Flight tracker sites indicated the plane was about 10 kilometers (six miles) from the Lithuanian border when it was diverted. There have been conflicting reports of what exactly happened.
The press service of Lukashenko said the president himself ordered that a fighter jet accompany the plane after he was informed of the bomb threat. Deputy air force commander Andrei Gurtsevich told Belarusian state TV that the plane’s crew made the decision to land in Minsk, adding that the fighter jet was sent to “provide help to the civilian aircraft to ensure a safe landing.”
But Ryanair said in a statement that Belarusian air traffic control instructed the plane to divert to the capital. The plane was searched, and no bomb was found.
Ryanair’s CEO Michael O’Leary described the move as “a case of state-sponsored hijacking, state-sponsored piracy.”
”It’s very frightening for the crew, for the passengers who were held under armed guard, had their bags searched,” he told the Irish radio station Newstalk.
In an apparent reference to the Belarusian security agency that still goes under its Soviet-era name KGB, O’Leary said he believes “some KGB agents offloaded from the aircraft” in Minsk.
Passengers described Pratasevich’s shock when he realized that the plane was going to land in Minsk.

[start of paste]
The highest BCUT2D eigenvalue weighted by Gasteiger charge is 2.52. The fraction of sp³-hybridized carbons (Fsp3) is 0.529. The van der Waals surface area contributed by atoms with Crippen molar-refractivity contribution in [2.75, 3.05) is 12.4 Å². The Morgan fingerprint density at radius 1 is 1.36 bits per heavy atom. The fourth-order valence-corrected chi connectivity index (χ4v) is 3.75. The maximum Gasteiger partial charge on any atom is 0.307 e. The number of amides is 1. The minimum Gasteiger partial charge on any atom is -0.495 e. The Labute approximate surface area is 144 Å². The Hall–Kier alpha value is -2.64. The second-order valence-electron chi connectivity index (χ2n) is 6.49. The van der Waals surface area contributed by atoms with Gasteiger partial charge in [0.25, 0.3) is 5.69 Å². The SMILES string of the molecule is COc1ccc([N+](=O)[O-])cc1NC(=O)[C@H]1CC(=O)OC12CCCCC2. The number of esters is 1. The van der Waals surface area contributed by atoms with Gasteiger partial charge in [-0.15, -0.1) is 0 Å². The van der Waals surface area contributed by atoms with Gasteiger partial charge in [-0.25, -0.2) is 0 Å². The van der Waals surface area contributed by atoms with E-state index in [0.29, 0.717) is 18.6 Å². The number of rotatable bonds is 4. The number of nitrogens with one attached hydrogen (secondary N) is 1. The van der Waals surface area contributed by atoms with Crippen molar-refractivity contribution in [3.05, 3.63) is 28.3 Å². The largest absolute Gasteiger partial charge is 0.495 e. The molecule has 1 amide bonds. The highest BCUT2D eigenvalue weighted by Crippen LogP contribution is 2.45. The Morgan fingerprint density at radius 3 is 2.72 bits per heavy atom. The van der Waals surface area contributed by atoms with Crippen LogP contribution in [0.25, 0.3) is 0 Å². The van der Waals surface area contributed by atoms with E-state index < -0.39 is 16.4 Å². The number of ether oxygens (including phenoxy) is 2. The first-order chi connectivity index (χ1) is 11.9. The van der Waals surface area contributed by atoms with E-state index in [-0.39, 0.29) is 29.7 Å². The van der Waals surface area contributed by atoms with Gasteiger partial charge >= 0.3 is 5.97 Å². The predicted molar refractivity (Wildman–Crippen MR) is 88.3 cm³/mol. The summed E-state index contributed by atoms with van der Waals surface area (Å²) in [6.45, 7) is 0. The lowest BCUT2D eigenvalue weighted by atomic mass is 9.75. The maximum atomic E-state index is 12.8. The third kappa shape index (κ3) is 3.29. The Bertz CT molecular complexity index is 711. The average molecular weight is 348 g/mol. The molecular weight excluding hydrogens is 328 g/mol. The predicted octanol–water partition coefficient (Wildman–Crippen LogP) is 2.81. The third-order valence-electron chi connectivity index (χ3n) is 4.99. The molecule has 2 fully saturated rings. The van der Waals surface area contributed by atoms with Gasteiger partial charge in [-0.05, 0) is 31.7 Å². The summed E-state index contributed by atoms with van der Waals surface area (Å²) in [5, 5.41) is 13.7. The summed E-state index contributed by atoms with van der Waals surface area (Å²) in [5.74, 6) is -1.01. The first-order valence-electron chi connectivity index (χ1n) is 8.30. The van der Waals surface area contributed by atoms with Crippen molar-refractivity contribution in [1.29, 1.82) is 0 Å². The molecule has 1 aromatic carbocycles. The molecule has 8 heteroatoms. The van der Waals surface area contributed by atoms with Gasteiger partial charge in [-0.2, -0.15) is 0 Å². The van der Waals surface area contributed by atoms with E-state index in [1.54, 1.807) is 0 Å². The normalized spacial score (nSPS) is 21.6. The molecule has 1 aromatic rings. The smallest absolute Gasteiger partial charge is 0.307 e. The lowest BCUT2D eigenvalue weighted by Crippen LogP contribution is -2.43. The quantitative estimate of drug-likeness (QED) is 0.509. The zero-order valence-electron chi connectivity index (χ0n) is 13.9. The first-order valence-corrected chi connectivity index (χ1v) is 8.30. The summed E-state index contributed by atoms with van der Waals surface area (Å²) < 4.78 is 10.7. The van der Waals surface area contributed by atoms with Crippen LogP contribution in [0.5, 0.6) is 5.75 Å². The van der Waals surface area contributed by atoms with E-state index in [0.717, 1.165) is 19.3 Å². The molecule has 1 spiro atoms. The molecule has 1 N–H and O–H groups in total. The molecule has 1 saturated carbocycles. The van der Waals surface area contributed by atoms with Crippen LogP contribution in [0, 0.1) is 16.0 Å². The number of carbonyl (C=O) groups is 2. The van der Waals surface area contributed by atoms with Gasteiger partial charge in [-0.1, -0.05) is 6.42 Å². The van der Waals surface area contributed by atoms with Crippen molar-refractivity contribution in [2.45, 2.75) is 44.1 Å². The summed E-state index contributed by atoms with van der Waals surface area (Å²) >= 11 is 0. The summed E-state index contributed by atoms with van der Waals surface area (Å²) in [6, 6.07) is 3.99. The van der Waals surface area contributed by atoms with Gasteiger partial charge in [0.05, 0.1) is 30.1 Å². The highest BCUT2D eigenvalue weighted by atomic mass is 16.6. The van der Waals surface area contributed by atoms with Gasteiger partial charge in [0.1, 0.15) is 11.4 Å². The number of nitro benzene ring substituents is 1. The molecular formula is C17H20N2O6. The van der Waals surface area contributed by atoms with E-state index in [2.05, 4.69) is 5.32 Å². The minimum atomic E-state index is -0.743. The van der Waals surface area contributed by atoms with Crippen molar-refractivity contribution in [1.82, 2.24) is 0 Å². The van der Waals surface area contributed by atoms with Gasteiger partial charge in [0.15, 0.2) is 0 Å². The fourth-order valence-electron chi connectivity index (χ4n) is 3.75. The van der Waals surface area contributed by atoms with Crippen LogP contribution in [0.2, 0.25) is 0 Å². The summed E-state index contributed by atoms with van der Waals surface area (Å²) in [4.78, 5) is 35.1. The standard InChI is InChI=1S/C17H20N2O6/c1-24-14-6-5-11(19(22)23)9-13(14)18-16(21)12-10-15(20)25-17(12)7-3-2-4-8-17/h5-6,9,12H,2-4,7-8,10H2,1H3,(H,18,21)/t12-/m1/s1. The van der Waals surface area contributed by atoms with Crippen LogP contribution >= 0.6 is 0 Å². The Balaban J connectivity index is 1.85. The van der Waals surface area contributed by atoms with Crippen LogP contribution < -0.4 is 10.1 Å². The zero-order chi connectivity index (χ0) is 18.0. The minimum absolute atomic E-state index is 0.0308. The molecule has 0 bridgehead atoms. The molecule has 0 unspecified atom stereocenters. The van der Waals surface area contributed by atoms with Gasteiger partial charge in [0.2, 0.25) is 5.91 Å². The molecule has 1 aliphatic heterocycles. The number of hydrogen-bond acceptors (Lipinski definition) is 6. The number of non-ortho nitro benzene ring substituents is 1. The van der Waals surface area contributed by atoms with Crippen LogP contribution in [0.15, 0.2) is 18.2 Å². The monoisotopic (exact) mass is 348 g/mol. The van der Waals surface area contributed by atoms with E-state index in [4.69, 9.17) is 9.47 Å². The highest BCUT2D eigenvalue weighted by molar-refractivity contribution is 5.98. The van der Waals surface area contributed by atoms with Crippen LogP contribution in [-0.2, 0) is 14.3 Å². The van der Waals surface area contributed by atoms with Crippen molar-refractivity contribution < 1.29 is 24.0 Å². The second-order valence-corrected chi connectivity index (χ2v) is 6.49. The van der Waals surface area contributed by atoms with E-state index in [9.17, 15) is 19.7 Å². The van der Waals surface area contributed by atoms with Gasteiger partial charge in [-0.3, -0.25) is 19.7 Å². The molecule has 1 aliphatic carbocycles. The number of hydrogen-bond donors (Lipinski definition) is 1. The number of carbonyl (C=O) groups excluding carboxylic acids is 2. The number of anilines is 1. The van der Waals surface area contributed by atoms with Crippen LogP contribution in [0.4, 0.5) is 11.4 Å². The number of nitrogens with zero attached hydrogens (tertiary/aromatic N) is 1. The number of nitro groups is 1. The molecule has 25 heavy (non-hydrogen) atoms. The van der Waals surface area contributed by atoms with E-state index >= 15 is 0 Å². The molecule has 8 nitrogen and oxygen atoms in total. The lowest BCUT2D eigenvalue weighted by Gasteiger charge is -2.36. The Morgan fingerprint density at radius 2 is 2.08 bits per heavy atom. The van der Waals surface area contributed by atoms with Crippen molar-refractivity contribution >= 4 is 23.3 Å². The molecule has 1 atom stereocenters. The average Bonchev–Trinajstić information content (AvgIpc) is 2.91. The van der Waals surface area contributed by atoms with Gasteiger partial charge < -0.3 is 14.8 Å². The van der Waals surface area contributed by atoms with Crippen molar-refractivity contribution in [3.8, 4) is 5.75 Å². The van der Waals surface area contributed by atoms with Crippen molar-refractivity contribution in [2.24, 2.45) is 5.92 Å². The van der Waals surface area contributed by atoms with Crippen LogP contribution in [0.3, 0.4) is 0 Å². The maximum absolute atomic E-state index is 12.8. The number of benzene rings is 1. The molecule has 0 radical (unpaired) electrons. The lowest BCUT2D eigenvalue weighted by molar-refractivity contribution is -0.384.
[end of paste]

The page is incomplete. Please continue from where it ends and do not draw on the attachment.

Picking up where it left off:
“I saw this Belarusian guy with girlfriend sitting right behind us. He freaked out when the pilot said the plane is diverted to Minsk. He said there’s death penalty awaiting him there,” passenger Marius Rutkauskas said after the plane finally arrived in Vilnius. “We sat for an hour after the landing. Then they started releasing passengers and took those two. We did not see them again.”
Pratasevich was a co-founder of the Telegram messaging app’s Nexta channel, which played a prominent role in helping organize major protests against Lukashenko.
Nearly 2 million Belarusians in the nation of 9.3-million people have followed the channel, which has served as the main conduit for organizing demonstrations and offered advice on how to dodge police cordons. It also has run photos, video and other materials documenting the brutal police crackdown on the protests.
The Belarusian authorities have labeled the channel “extremist” and leveled charges against Pratasevich of inciting mass riots and fanning social hatred. He could face 15 years in prison if convicted.
Agnes Callamard, the secretary-general of Amnesty International, called his arrest arbitrary and said that the implications for dissidents were alarming.
“This is how far #Belarus is prepared to go in its repression,” she wrote in a tweet. “The int’l community must react in the strongest possible way to ensure such act of air piracy, to silence dissenting voices, is never repeated.”
Kremlin spokesman Dmitry Peskov wouldn’t say if the Belarusian authorities had contacted Russia about the episode. The two neighbors have close political, economic and military ties, and Lukashenko has relied on Moscow’s support amid Western sanctions.
Russian Foreign Minister Sergey Lavrov quickly offered a helping hand to Belarus, saying that the episode needs to be investigated — but that it couldn’t be rushed — and hailing the Belarusian authorities’ promise to run a transparent probe.
Lavrov said Moscow will request consular access to Pratasevich’s girlfriend, Sofia Sapega, who is a student at a university in Vilnius.
Isachenkov reported from Moscow. Associated Press writers Liudas Dapkus in Vilnius, Lithuania, Sam Petrequin in Brussels, Sylvia Hui in London and Geir Moulson in Berlin contributed to this report.